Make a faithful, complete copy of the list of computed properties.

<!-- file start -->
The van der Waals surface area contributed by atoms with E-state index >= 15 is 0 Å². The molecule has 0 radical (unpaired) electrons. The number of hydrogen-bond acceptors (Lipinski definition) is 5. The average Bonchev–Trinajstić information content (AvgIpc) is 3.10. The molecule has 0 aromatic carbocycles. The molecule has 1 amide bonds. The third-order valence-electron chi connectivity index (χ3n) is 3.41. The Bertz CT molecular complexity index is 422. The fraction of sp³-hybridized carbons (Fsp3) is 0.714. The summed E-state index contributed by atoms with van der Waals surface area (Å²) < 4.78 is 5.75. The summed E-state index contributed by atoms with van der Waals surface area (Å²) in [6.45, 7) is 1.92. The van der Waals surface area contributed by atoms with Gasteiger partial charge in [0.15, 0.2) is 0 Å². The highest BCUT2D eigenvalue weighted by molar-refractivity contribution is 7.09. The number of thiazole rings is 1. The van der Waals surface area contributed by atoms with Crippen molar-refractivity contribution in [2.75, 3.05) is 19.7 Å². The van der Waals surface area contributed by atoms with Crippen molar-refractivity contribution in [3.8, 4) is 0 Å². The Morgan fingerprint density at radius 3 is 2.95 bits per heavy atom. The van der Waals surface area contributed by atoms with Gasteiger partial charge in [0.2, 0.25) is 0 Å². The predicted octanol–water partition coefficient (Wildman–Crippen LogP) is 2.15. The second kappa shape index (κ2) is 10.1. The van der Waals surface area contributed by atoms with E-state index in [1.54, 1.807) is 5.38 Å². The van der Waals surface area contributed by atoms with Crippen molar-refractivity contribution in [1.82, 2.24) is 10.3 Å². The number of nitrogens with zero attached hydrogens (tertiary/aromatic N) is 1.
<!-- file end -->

The van der Waals surface area contributed by atoms with E-state index >= 15 is 0 Å². The molecule has 0 radical (unpaired) electrons. The number of hydrogen-bond acceptors (Lipinski definition) is 5. The average Bonchev–Trinajstić information content (AvgIpc) is 3.10. The molecule has 0 aromatic carbocycles. The molecule has 1 amide bonds. The third-order valence-electron chi connectivity index (χ3n) is 3.41. The Bertz CT molecular complexity index is 422. The fraction of sp³-hybridized carbons (Fsp3) is 0.714. The summed E-state index contributed by atoms with van der Waals surface area (Å²) < 4.78 is 5.75. The summed E-state index contributed by atoms with van der Waals surface area (Å²) in [6.45, 7) is 1.92. The van der Waals surface area contributed by atoms with Gasteiger partial charge in [0.15, 0.2) is 0 Å². The highest BCUT2D eigenvalue weighted by molar-refractivity contribution is 7.09. The number of thiazole rings is 1. The van der Waals surface area contributed by atoms with Crippen molar-refractivity contribution in [2.75, 3.05) is 19.7 Å². The van der Waals surface area contributed by atoms with Crippen molar-refractivity contribution in [3.8, 4) is 0 Å². The Morgan fingerprint density at radius 3 is 2.95 bits per heavy atom. The van der Waals surface area contributed by atoms with Gasteiger partial charge in [0.2, 0.25) is 0 Å². The predicted octanol–water partition coefficient (Wildman–Crippen LogP) is 2.15. The second kappa shape index (κ2) is 10.1. The van der Waals surface area contributed by atoms with E-state index in [1.54, 1.807) is 5.38 Å². The van der Waals surface area contributed by atoms with Crippen molar-refractivity contribution in [1.82, 2.24) is 10.3 Å². The number of nitrogens with zero attached hydrogens (tertiary/aromatic N) is 1.